Almost 100 HMRC staff disciplined over computer misuse, FOI reveals
Staff dismissed over misuse of emails, computer equipment and social media
HMRC has issued 92 disciplinary notices to members of staff as a result of computer misuse over the last two years, according to data released as part of a Freedom of Information request.
Covering the years 2017-18 and 2018-19, the results of a Parliament Street think tank (FOI) request showed that the number of disciplinary actions had increased with time, with the most common offence being that of "misuse of email".
Figures specifically detailed the number of first warnings, final warnings and dismissals given to employees relating to misuse of email, computer equipment, telecommunications, social media and other internet services.
The offence that led to the most dismissals was the misuse of computer equipment, resulting in eight dismissals in 17-18 and between one and five in 18-19.
Where results amounted to less than five, the exact figure wasn't issued due to fears that the individual may be identified, an eventuality that could breach GDPR and therefore ommitted under section 40(2) of the Freedom of Information Act 2000.
The most common offence committed over the two financial years was 'misuse of email', resulting in 25 written warnings, including both first and final, being issued by the UK's tax collector to its employees.
There was a sharp rise in social media offences in 18-19, leading to nine written warnings compared to zero in the previous year.
What constitutes "misuse" isn't clearly defined in HMRC's reply to the FOI request, nor is it clear what the specific offences were to warrant each type of disciplinary action.
What's encouraging is that in nearly all areas, except for social media, the number of disciplined offences appeared to decrease or stay the same which indicates that employees might be becoming more aware of how their actions could lead to damaging data breaches.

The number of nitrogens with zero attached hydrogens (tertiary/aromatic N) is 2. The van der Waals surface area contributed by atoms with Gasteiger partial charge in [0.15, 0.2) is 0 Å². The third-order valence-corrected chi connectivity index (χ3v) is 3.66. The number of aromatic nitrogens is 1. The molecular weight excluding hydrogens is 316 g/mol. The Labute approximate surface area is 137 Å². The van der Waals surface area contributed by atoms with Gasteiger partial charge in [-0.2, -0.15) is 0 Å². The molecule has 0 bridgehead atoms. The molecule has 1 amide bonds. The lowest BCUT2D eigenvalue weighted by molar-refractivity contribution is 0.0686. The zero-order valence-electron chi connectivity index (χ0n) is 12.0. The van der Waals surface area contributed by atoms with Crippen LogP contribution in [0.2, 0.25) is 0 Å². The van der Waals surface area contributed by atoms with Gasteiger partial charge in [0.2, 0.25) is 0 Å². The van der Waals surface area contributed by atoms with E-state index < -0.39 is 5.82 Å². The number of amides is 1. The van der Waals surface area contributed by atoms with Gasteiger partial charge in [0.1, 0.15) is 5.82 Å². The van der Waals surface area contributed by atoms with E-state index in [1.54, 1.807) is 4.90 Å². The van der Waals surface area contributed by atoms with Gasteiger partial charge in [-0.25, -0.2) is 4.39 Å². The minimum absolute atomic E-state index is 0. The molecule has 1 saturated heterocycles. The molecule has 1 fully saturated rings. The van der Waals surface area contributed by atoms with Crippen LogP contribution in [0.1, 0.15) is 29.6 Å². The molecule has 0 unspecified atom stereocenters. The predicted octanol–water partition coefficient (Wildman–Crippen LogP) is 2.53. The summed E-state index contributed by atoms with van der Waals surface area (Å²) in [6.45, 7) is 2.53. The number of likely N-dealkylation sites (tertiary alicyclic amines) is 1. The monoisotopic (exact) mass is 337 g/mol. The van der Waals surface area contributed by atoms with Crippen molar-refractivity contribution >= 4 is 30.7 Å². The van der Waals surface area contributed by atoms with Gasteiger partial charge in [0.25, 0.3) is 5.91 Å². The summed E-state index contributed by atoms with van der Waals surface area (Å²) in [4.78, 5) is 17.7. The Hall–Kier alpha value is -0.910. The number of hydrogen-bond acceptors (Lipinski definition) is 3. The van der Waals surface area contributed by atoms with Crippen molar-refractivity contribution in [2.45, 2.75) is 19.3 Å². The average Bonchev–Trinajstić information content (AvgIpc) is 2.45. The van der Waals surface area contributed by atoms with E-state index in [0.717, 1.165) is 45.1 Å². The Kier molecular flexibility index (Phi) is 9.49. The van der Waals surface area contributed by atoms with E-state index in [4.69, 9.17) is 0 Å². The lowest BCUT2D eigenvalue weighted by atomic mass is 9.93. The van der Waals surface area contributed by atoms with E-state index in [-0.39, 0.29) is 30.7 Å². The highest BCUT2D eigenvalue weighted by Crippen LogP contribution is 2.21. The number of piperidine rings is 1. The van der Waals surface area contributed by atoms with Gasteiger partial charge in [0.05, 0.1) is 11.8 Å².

"Tackling employee misuse of IT systems should be a top priority for all public sector organisations, particularly those which handle the financial data of millions of people," said Christy Wyatt, CEO at Absolute Software.
"This kind of activity often involves individuals abusing access to personal information and in some cases sharing it, leading to a potential data breach. Organisations like HMRC need to adopt an enterprise resilience mindset not only around potential bad employee behaviour, but fortifying their overall security posture and risk management profile."
It also appears that HMRC doesn't have to issue warnings before ordering the dismissal of staff. Taken from the 17-18 figures, the number of written first warnings given to staff was less than the number of issued dismissals for the same offence in the same year.
According to a 2017 report, 74% of enterprise cyber security incidents can be attributed to insider threats such as employees, so having a robust disciplinary framework for public sector IT misuse is in HMRC's best interests.
The threat of data incidents from rogue employees is still as high today as it was in 2017. A report from Deep Secure indicated that more than half of UK employees would be willing to steal and sell company data on to third-parties. A quarter of respondents said they could be swayed for as little as 1,000.
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